Karachi, Pakistan, shut down after violence

Story highlights

  • Nine people, including two policemen, were reported killed in violence Tuesday
  • Tension has been raised as paramilitary forces crack down on crime
  • New Prime Minister Nawaz Sharif is targeting crime rings and politically affiliated gangs

Karachi, the financial heart of Pakistan, was shut down Wednesday because of political tension that followed various incidents of violence sparked by the arrest of a prominent politician in a crackdown on crime.

Nine people, including two policemen, were reported killed in the violence Tuesday. Trade suffered as shuttered shops and burning buses dotted parts of the city's landscape.

Only last week newly elected Prime Minister Nawaz Sharif had visited the country's largest and most populous city to ensure political unity in tackling the scourge of militant-backed crime rings and politically affiliated gangs.

There had been a rare show of inter-party unity backing the new government's drive to send Pakistan's paramilitary force, The Pakistan Rangers, into Karachi. But recent events could throw a wrench into this process as the arrest of a former member of parliament from the city's prominent MQM party has been linked to the death of the two policemen.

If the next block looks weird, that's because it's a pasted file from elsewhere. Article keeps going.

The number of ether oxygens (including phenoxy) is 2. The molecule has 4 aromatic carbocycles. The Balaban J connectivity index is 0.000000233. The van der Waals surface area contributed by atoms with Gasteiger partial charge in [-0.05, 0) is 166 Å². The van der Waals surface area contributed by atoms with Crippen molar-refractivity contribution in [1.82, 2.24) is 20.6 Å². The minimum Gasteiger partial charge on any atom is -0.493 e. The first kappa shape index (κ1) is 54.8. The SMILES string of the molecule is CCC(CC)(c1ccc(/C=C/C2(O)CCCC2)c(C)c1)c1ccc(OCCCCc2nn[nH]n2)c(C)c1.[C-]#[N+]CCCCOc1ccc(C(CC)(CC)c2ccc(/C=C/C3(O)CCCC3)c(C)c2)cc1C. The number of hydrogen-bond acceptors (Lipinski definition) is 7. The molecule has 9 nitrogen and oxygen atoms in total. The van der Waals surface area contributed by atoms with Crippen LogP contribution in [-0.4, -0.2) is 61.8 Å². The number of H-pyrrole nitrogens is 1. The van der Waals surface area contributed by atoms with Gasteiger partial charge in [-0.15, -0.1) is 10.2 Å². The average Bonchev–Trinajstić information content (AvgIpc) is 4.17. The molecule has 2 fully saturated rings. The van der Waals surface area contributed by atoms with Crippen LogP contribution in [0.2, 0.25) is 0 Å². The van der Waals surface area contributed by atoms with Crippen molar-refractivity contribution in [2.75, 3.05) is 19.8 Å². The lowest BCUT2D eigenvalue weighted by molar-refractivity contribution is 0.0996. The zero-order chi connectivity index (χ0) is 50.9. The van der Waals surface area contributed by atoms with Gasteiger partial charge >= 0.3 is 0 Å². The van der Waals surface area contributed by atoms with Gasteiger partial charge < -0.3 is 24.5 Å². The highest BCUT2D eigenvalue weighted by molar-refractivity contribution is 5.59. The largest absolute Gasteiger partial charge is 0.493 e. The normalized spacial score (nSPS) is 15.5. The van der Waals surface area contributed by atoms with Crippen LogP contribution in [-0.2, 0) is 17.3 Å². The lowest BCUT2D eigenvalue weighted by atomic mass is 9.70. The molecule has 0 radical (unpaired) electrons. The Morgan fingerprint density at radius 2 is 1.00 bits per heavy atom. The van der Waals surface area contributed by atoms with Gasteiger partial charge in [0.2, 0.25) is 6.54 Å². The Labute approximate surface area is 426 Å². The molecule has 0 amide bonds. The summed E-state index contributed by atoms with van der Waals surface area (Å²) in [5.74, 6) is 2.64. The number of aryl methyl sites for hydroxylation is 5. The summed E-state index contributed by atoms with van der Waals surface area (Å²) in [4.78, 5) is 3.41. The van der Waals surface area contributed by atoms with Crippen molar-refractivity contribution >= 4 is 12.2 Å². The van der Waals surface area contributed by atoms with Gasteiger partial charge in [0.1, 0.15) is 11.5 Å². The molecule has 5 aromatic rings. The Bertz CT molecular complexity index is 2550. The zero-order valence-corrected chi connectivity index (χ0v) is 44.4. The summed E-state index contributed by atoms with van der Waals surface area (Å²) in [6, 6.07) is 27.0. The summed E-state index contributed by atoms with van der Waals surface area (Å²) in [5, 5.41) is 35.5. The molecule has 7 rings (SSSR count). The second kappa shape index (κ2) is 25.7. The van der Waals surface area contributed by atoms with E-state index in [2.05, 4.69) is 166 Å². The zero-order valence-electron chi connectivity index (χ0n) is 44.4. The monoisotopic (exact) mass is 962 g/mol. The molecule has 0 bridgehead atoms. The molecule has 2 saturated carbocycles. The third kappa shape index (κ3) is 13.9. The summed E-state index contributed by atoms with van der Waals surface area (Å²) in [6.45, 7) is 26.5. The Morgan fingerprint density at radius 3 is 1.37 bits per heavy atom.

Speaking to CNN from London, MQM spokesman Muhammad Anwar called the incident "a travesty of justice" and said the Rangers' operation is politically motivated with a bias toward the PPP, former President Asif Ali Zardari's party, which now holds a majority in the provincial government of Sindh, where Karachi is located.

The operation started Thursday. According to information released by the Interior Ministry in the past 24 hours, three of the city's most wanted alleged target killers have been arrested.

Omar Hamid Khan, a spokesman for the interior minister, told CNN that the hostile reaction to the arrest is "temporary" and that there will always be "hiccups" but "the objectivity of the operation will not be lost sight of."